Genetic genealogy is the use of DNA testing in combination with traditional genealogical and historical records. Genetic genealogy involves the use of genealogical DNA testing together with documentary evidence to infer the relationship between individuals.
Genealogical DNA testing first became available on a commercial basis in the year 2000 with the launch of Family Tree DNA and Oxford Ancestors. Since then other companies have been established, dozens of relevant academic papers have been published, and thousands of private test results organised by surname study groups have been made available on the internet. The comparison of results may be complicated by the fact that some laboratories use different markers and report the results in different ways. By 2007 annual sales of genetic genealogy tests for all companies, including the laboratories that support them, were estimated to be in the region of US $60 million. By January 2013 it was estimated that around two and a half million people around the world had paid for a consumer genomics test, with the majority of participants testing for genealogical purposes.
Genetic genealogy is also concerned with phylogenetic analysis. The phylogenetic tree of Y-chromosomal haplogroups, popularly known as the Y-DNA haplogroup tree, is maintained by a volunteer team of researchers from the International Society of Genetic Genealogy. The phylogenetic tree of global human mitochondrial DNA variation, known as the mtDNA tree, is maintained by Mannis Van Oven and is published on the Phylotree website. Knowledge of one's placement on the Y-DNA or mtDNA tree can extend the genealogy of the patrilineal or matrilineal line beyond the traditional paper trail, and it is sometimes possible to make inferences about the geographical origin of the patrilineal or matrilineal line ancestor.
The earliest use of the term genetic genealogy found to date was on 20 February 1989 in an article by Tom Siegfried in the Dallas Morning News entitled "Genetic genealogy and the search for 'Eve":
"In searching for the roots of the human race, scientists have traditionally relied on the fossil records found in ancient rocks. Of course, scientists have long known that we all carry a record of our roots in our genes. It's just that the record in the rocks has been easier to read. Lately, though, practitioners of genetic genealogy have found methods to search for the woman from whom we all are descended. She is popularly known as Eve."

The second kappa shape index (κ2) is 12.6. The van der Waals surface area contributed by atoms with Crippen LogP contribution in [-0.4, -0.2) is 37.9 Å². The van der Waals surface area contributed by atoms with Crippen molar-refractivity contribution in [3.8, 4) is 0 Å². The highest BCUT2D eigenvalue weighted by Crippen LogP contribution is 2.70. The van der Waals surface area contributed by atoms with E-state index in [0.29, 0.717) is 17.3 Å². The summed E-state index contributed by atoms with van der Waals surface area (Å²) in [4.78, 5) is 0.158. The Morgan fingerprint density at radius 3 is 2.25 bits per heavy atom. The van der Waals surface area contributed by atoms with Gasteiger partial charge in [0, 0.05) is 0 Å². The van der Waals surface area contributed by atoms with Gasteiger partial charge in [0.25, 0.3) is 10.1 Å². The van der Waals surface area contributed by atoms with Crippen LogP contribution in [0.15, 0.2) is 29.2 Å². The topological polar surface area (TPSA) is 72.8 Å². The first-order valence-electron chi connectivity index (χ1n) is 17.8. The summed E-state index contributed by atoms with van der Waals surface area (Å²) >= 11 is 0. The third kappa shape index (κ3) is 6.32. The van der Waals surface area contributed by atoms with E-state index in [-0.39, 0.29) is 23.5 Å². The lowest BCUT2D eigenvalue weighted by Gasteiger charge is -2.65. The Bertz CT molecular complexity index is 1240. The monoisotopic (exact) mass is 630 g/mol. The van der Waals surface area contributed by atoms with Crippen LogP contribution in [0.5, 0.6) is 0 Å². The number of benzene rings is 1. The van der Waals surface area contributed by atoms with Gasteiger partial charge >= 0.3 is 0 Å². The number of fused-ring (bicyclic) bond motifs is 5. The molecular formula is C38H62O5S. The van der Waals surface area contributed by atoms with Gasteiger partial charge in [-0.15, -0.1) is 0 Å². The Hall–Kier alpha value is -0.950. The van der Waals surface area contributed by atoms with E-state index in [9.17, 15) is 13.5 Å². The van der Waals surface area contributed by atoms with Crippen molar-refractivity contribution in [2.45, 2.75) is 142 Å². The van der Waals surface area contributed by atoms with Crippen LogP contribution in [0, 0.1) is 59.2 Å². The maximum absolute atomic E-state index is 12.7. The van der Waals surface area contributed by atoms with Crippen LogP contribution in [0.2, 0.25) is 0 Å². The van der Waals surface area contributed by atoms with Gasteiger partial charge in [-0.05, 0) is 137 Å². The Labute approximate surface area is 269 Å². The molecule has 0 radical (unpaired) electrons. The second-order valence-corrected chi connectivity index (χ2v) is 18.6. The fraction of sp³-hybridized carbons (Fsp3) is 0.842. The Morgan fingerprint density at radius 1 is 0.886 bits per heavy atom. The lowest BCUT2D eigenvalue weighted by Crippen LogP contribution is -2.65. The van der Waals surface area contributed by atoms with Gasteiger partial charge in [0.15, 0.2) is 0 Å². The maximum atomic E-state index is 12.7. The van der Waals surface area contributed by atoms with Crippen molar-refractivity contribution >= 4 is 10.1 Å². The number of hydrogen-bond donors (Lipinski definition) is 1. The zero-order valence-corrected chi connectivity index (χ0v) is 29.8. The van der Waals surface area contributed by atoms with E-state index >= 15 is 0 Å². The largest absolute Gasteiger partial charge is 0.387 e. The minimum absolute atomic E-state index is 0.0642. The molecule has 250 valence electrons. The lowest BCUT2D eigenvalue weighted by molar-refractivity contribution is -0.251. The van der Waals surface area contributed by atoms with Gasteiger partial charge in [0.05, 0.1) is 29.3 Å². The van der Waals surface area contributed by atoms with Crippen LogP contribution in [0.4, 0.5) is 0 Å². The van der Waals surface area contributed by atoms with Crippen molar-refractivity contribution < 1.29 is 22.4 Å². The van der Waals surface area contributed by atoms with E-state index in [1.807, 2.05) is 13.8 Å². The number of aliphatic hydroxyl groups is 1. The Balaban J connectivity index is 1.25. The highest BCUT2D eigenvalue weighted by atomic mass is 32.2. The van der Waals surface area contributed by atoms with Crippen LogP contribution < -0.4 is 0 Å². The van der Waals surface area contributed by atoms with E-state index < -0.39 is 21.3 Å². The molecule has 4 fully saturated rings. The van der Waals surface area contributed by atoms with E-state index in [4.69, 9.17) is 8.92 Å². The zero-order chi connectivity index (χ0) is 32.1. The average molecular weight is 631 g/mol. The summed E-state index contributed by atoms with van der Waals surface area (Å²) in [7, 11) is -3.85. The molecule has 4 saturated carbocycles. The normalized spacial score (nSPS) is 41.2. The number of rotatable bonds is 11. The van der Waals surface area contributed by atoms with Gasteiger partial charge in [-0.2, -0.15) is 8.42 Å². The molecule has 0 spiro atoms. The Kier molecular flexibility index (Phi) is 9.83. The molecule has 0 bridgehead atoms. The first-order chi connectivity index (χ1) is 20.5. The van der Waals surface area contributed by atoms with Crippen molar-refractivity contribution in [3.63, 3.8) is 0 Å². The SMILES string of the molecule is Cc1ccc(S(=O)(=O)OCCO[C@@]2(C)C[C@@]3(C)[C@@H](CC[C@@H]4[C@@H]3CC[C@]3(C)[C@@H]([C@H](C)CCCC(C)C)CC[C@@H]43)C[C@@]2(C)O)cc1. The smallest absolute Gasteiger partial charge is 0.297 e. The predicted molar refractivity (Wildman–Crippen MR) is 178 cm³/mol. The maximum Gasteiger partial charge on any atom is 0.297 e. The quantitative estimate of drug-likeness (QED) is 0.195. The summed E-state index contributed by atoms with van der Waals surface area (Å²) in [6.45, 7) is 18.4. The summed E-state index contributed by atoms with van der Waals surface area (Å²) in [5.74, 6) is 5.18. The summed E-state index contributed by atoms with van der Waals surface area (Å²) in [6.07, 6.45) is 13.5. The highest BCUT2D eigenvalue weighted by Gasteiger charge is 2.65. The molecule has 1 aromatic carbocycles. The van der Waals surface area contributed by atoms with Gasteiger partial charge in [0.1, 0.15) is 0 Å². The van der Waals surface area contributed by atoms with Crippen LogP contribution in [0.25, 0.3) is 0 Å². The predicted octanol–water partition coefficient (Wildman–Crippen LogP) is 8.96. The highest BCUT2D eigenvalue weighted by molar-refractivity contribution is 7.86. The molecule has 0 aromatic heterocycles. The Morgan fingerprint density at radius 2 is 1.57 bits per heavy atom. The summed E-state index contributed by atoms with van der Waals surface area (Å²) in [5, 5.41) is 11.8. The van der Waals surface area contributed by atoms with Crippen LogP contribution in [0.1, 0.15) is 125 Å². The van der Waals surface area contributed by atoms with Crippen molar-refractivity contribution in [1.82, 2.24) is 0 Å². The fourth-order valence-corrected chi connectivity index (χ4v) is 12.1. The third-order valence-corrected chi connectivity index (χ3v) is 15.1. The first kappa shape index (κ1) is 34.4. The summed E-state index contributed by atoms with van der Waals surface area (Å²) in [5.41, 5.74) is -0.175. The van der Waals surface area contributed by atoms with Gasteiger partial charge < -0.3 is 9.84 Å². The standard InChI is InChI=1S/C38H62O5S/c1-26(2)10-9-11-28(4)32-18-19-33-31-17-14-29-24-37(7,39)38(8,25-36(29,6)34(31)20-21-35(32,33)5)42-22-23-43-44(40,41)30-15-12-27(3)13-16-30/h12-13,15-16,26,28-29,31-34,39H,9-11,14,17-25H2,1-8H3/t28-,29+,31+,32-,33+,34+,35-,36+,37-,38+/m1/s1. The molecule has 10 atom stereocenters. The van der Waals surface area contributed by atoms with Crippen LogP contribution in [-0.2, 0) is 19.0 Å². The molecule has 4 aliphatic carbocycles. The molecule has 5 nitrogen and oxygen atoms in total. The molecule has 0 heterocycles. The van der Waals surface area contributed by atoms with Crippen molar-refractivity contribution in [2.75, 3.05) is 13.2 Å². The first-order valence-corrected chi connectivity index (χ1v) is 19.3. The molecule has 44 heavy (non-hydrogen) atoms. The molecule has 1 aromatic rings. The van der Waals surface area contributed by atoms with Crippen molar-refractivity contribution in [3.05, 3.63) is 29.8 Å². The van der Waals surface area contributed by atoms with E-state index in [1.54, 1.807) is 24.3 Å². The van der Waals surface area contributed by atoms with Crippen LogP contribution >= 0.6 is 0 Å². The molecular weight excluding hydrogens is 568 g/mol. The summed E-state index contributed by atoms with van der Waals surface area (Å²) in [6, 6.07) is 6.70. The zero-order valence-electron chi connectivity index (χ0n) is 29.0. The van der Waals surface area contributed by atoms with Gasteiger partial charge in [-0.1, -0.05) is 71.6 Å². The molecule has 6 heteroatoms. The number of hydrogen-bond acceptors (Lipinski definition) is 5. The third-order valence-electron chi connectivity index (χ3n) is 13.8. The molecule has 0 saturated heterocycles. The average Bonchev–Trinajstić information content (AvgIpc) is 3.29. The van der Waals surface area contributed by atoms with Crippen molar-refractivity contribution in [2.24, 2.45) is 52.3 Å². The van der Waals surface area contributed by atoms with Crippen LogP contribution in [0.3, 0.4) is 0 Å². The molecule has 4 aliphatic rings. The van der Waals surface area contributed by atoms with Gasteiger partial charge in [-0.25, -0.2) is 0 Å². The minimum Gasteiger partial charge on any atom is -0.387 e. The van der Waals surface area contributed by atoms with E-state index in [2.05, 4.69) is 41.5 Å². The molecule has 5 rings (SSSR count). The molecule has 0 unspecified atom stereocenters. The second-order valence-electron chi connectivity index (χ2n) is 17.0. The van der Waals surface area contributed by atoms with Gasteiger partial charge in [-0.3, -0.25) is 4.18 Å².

The next recorded reference was in June 1996 when Helene Cincebeaux gave a presentation on the subject of "Genetic Genealogy" at the Federation of East European Family History Societies' conference in June 1996 in Minneapolis.
The first published reference to the use of the term in the context of a surname DNA project was on 9 November 1998 with the publication of an online article entitled "An introduction to genetic genealogy" by the genealogist Alan Savin, who launched the first surname project by a genealogy hobbyist in 1997.
Y-chromosome DNA tests
Y-DNA testing involves short tandem repeat (STR) and, sometimes, single-nucleotide polymorphism (SNP) testing of the Y-chromosome. The Y-chromosome is present only in males and reveals information on the patrilineal line. These tests can provide insight into the recent (via STRs) and ancient (via SNPs) genetic ancestry. A Y-chromosome STR test will reveal a haplotype, which should be similar among all male descendants of a male ancestor. SNP tests are used to assign people to a patrilineal haplogroup, which defines a much larger genetic population. A Y-DNA test is typically used in surname research and results are collated within surname DNA projects.
Mitochondrial DNA testing
mtDNA testing involves sequencing or testing the HVR-1 region, HVR-2 region or both. An mtDNA test may also include the additional SNPs needed to assign people to a matrilineal haplogroup. Family Tree DNA offers a full mitochondrial sequence (FMS) test which sequences the entire mitochondrial genome.
Autosomal DNA testing
Biogeographical and ethnic origins
Additional DNA tests exist for determining biogeographical and ethnic origin, but these tests have less relevance for traditional genealogy.